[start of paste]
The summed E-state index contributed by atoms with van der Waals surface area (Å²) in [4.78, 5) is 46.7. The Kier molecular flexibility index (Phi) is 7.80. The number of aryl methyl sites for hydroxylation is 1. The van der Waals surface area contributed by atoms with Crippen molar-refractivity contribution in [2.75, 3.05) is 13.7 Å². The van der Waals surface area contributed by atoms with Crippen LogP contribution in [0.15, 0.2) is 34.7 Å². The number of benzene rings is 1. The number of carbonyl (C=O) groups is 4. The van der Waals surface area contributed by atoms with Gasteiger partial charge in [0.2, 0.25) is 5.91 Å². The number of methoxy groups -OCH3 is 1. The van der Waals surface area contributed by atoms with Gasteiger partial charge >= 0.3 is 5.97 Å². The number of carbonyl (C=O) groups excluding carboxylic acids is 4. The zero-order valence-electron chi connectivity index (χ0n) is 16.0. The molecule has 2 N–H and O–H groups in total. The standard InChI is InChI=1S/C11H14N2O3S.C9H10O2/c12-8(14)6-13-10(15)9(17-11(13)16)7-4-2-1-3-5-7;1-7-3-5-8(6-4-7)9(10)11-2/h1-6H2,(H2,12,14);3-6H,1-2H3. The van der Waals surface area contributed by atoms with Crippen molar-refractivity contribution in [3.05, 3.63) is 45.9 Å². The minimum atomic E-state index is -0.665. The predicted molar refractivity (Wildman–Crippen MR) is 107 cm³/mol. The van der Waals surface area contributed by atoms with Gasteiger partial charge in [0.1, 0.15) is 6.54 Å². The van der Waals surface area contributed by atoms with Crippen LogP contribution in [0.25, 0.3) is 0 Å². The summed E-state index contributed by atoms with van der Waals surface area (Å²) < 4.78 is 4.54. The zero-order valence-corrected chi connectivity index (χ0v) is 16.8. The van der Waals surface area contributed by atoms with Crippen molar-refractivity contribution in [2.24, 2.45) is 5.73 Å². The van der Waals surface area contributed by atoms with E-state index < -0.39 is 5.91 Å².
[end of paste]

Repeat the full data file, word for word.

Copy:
The summed E-state index contributed by atoms with van der Waals surface area (Å²) in [4.78, 5) is 46.7. The Kier molecular flexibility index (Phi) is 7.80. The number of aryl methyl sites for hydroxylation is 1. The van der Waals surface area contributed by atoms with Crippen molar-refractivity contribution in [2.75, 3.05) is 13.7 Å². The van der Waals surface area contributed by atoms with Crippen LogP contribution in [0.15, 0.2) is 34.7 Å². The number of benzene rings is 1. The number of carbonyl (C=O) groups is 4. The van der Waals surface area contributed by atoms with Gasteiger partial charge in [0.2, 0.25) is 5.91 Å². The number of methoxy groups -OCH3 is 1. The van der Waals surface area contributed by atoms with Gasteiger partial charge >= 0.3 is 5.97 Å². The number of carbonyl (C=O) groups excluding carboxylic acids is 4. The zero-order valence-electron chi connectivity index (χ0n) is 16.0. The molecule has 2 N–H and O–H groups in total. The standard InChI is InChI=1S/C11H14N2O3S.C9H10O2/c12-8(14)6-13-10(15)9(17-11(13)16)7-4-2-1-3-5-7;1-7-3-5-8(6-4-7)9(10)11-2/h1-6H2,(H2,12,14);3-6H,1-2H3. The van der Waals surface area contributed by atoms with Crippen molar-refractivity contribution in [3.05, 3.63) is 45.9 Å². The minimum atomic E-state index is -0.665. The predicted molar refractivity (Wildman–Crippen MR) is 107 cm³/mol. The van der Waals surface area contributed by atoms with Gasteiger partial charge in [0.1, 0.15) is 6.54 Å². The van der Waals surface area contributed by atoms with Crippen LogP contribution in [0.25, 0.3) is 0 Å². The summed E-state index contributed by atoms with van der Waals surface area (Å²) < 4.78 is 4.54. The zero-order valence-corrected chi connectivity index (χ0v) is 16.8. The van der Waals surface area contributed by atoms with Crippen molar-refractivity contribution in [2.24, 2.45) is 5.73 Å². The van der Waals surface area contributed by atoms with E-state index < -0.39 is 5.91 Å².